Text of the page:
Filing Requirements for Small Businesses in Singapore

Filing Requirements for Small Businesses in Singapore

Filing Requirements for Small Businesses in Singapore

If you are new to the business world, filing requirements for small businesses in Singapore can appear very daunting. Regardless of their size or organisational structure, all Singaporean businesses are required to adhere to specific regulatory requirements every year. Singapore's obligations are relatively easy to understand and unambiguous compared to those of other nations. However, a busy businessperson can overlook a deadline, which could incur fines and penalties.


As a result, it's critical to comprehend compliance standards and develop a strategy for meeting them. With that in mind, we have prepared a quick guide to help you understand your filing of annual return requirements mandated when operating a small business in Singapore – and how to move forward successfully throughout the process.


Annual Filing Requirements for Small Bussiness in Singapore

Any small business in Singapore must file an annual report as needed by two government bodies to conform with Singaporean law:


  1. The national regulator of corporate entities in Singapore is the Accounting and Corporate Regulatory Authority (ACRA).
  2. Singapore's Inland Revenue Authority, or IRAS, is responsible for tax collection and establishing the timeline for annual filings.


Are You a Small Business Owner in Singapore?

What to consider to be a small business? If a Singapore company is a private limited company, it may be eligible for the small company classification. Technically, listed firms are major organisations and are therefore automatically subject to the yearly statutory audit requirement - yet a small business in Singapore is often exempt from this requirement. 


A small business also refers to whether it has met two of the three audit exemption requirements for the most recent two financial years, specified further in the article. The company's assets, revenue, and consideration of personnel count when determining whether an audit is exempt.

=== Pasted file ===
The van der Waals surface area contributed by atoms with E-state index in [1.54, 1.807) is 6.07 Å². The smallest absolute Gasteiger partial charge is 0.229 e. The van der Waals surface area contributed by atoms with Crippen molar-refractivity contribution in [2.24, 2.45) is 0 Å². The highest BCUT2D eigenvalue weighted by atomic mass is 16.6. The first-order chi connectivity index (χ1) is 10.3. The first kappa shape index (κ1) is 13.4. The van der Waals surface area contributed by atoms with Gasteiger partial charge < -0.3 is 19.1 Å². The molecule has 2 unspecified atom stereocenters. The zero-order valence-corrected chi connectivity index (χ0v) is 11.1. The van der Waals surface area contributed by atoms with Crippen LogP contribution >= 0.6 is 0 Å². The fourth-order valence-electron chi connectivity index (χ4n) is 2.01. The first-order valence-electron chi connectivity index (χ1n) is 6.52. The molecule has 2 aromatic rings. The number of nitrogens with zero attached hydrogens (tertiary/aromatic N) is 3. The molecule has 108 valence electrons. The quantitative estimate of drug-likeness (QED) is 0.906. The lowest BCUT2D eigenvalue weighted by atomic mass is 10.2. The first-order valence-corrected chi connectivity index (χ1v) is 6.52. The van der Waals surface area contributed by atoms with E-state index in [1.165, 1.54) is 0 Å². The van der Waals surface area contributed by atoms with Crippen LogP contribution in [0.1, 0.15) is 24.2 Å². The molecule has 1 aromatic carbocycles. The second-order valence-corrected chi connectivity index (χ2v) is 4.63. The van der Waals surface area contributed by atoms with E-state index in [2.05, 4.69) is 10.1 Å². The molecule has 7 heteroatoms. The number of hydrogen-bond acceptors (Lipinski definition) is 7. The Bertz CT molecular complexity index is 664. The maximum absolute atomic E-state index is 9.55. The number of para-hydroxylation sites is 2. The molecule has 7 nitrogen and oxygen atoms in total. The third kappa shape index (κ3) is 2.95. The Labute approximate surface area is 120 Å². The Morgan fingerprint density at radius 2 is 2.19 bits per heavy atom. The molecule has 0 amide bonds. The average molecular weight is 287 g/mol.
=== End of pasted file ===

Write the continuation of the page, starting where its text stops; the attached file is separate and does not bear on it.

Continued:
According to the Articles of Association, a Singaporean company's revenue is equal to the sales amount produced by its primary source of commercial activity. The latest accounting standards record the properties, cash, and trade receivables that make up total assets.


Preparation of Unaudited Financial Statements

The importance of financial statements is in decision-making and shareholder communication. It would be best if you compiled your yearly financial statements in line with the Financial Reporting Standards of Singapore based on your company's financial activities throughout the accounting year. We strongly advise monthly bookkeeping if you have a medium to high volume of monthly accounting transactions to keep your ledgers organised. 


A small business in Singapore that sees relatively few transactions occur per calendar month may be able to prepare quarterly financial statements. However, the best practice is to keep a monthly financial ledger that will quickly demonstrate your finances – income and outgoings – when preparing to file comes about. 


There are four key elements of information a small business in Singapore should include in their financial statements: 


  • Statement of changes in equity 
  • Cash flow statement 
  • Profit and loss accounting 
  • Balance sheet


You may need to audit your financial statement if the company meets two of the following three conditions:

  • It employs more than 50 people 
  • It has more than S$10 million in assets 
  • It has a total annual revenue exceeding S$10 million 


Small Businesses Audit Exemption Criteria

A small business in Singapore needs to have its financial statements for auditing – this is a central component of every detail that goes into filing the annual return paperwork. If a business is declared an exempt private company with annual revenue of S$5 million or less, it is exempt from auditing.


A new small business model, which will decide Singapore's exemption from statutory audit, will take the place of this strategy. Essentially, a business will exclude from auditing without necessarily being an exempt private entity.


Qualification as a small business in Singapore if it satisfies the requirements listed below:


1. In the relevant current fiscal year, it operates as a private firm.

2. It meets at least 2 out of 3 conditions for the most recent two years. 

  • It employs less than 50 people 
  • It has less than S$10 million in assets 
  • It has a total annual revenue of less than S$10 million 


To qualify as a small group or holding company for the most recent two fiscal years, a group firm must satisfy at least two of the three quantitative criteria on a consolidated basis. Until it becomes disqualified, a Singapore business that has succeeded in becoming a small business continues to be one for the following years.


Disqualification happens when:

  • At any point throughout the fiscal year, the corporation ceases to be private.
  • The business failed to satisfy at least two quantitative requirements for the past two fiscal years.


Annual General Meeting (AGM) 

Every calendar year, each organization must hold an Annual General Meeting (AGM) – even if you are a small business in Singapore that ordinarily would not consider such meetings necessary. In fact, as a private company, a small business in Singapore can vote to dispense with an AGM for a given calendar year if all members with voting rights deem it so unanimously.